Introduction
In his Chicago lecture notes [5], I. Kaplansky set up a series of ten conjectures on Hopf algebras that he considered as important problems of this theory. Nearly all of these conjectures turned out to be puzzling as well as fundamental, and therefore have stimulated a lot of research in the area. Recently, important progress has been made on the first (cf. [17]), the sixth (cf. [18], [14]), the eighth (cf. [4], [35], [11]) and the tenth (cf. [31]) of these conjectures. The reader is referred to [16] and [30] for more precise information on the status of these conjectures. Closely related to the eighth conjecture is the classification problem for semisimple Hopf algebras, where A. Masuoka has contributed important results (cf. [12] and the references there).
Kaplansky's fifth conjecture states that the antipode of a semisimple Hopf algebra is an involution. This was proved by R. Larson and D. Radford in two closely related papers (cf. [7], [8]) in the case of a base field of characteristic zero. Their proof is carried out in two steps, the first one being to show that the Hopf algebra under consideration is also cosemisimple, the second one being to prove that the antipode of a semisimple and cosemisimple Hopf algebra is an involution. Their methods used for the second step were also powerful enough to prove Kaplansky's seventh conjecture. In the first step, their proof rests on the observation that a complex number times its conjugate yields a nonnegative real number, and therefore does not easily generalize to fields of positive characteristic. In the present paper, we improve on this step and give a proof of the conjecture in the case of a finite dimensional Hopf algebra over a field of large positive characteristic. More precisely, we prove that the antipode of a semisimple Hopf algebra is an involution if the characteristic p of the base field satisfies the inequality p > m^{m4}, where p = char K and m = 2 (dim H)^{2}. Our techniques rely on the analysis of the structure of the character ring of H, as do the techniques used by G. I. Kac, Y. Zhu and M. Lorenz to prove Kaplansky's eighth conjecture in characteristic zero and the techniques used by W. D. Nichols and M. B. Richmond to prove results on Kaplansky's sixth conjecture.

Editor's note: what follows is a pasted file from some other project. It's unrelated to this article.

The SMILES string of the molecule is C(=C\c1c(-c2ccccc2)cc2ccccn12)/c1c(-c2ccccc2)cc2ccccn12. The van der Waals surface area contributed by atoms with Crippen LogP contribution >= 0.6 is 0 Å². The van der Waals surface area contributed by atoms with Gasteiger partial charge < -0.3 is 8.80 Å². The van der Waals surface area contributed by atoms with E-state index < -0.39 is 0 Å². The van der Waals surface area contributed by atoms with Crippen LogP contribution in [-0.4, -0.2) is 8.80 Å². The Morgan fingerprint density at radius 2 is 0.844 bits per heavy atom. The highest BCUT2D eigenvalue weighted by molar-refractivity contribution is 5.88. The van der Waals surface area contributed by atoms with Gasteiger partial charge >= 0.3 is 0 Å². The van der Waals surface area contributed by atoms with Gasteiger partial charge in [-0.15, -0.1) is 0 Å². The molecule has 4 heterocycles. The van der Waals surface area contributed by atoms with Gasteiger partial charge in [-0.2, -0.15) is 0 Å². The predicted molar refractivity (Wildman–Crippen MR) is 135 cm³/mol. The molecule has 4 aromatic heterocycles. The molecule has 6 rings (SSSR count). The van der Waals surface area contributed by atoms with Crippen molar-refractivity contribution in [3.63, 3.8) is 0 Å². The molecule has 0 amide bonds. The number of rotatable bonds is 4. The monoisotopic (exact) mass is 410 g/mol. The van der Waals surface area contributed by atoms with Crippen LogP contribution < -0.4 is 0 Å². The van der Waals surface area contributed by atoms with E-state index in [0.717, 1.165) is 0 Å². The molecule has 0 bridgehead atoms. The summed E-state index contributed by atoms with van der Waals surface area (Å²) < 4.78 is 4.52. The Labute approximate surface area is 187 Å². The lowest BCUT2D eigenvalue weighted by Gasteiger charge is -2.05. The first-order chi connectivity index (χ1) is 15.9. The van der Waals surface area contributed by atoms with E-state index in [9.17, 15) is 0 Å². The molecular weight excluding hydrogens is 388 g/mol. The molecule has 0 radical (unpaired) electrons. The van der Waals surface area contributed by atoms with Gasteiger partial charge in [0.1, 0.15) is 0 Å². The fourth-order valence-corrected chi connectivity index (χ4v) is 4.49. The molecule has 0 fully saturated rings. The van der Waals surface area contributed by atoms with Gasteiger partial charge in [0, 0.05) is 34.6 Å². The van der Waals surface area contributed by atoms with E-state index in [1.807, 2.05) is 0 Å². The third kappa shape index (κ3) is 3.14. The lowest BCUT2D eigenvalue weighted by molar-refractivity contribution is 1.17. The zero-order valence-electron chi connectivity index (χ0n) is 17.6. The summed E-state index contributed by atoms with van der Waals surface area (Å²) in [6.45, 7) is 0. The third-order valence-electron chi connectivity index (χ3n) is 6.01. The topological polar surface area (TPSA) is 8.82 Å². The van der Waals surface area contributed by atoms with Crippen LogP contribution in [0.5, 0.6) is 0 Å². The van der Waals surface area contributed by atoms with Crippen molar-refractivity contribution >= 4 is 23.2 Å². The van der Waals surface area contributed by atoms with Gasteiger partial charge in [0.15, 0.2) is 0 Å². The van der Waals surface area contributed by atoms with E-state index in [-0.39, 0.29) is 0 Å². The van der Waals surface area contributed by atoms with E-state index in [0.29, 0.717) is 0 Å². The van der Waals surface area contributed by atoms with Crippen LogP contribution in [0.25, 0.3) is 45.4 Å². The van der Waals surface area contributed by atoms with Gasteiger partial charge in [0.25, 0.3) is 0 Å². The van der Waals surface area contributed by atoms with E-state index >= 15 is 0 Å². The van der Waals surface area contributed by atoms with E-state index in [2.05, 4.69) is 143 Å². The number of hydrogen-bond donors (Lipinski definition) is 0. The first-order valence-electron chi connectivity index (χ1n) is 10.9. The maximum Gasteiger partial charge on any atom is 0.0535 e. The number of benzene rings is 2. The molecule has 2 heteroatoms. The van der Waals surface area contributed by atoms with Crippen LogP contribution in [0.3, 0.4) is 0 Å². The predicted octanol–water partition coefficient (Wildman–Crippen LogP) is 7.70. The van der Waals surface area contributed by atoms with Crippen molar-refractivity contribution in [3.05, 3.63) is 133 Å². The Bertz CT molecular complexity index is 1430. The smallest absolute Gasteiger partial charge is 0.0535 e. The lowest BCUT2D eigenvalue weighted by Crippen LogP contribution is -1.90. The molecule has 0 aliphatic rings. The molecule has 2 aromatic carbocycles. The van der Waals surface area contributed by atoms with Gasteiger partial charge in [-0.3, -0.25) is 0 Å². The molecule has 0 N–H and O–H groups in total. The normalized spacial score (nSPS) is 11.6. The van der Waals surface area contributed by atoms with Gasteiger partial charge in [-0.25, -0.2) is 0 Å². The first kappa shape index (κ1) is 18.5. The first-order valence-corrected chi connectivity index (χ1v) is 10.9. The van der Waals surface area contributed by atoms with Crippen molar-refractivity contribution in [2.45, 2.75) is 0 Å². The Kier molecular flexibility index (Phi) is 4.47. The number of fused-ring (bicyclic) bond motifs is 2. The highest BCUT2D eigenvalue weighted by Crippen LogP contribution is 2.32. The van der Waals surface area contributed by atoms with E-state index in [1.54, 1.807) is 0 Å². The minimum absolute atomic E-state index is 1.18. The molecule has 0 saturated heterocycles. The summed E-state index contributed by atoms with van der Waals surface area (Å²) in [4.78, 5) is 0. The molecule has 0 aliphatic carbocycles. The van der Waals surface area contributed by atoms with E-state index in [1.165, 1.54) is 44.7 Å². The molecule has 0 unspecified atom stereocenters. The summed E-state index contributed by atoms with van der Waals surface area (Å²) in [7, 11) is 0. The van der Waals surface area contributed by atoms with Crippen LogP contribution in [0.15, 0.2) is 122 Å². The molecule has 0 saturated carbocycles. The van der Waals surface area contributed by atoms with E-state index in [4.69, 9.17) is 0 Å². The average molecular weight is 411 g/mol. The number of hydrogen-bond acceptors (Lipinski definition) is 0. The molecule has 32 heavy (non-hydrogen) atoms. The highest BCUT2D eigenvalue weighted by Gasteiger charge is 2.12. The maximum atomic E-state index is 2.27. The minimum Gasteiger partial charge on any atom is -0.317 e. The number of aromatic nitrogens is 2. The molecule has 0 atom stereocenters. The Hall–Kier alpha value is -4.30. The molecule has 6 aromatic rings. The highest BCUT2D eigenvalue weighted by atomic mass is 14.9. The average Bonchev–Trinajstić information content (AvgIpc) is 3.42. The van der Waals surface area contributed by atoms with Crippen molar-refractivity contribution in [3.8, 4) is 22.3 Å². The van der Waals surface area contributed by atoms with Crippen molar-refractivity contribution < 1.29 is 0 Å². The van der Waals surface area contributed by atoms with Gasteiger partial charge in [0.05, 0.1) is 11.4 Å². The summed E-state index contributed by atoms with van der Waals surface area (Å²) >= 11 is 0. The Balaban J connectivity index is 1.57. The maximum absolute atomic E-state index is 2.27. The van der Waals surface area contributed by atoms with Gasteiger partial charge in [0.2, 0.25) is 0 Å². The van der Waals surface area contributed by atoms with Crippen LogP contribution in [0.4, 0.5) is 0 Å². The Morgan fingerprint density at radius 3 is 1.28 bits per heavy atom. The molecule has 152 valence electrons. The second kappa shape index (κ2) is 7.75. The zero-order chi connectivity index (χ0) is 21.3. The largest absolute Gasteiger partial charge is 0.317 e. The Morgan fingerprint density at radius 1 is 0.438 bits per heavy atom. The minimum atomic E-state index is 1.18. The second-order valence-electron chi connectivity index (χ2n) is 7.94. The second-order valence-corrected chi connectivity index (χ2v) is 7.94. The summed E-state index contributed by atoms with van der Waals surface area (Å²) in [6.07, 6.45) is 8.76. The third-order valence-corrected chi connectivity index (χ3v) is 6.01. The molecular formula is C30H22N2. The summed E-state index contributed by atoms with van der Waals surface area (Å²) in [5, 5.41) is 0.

The article is organized as follows: In Section 2, we discuss a technique to adjoin a grouplike element in such a way that the square of the antipode becomes the conjugation with the adjoined grouplike element. In Section 3, we study the character of the adjoint representation in order to prove that the character ring of a semisimple Hopf algebra is itself semisimple if the characteristic is sufficiently large. The results of both sections are combined in the final section to prove the stated result on Kaplansky's fifth conjecture.
All vector spaces are defined over a base field that is denoted by K. We assume familiarity with the basic notions of Hopf algebra theory that can be found for example in [13], [21], [30] or [33].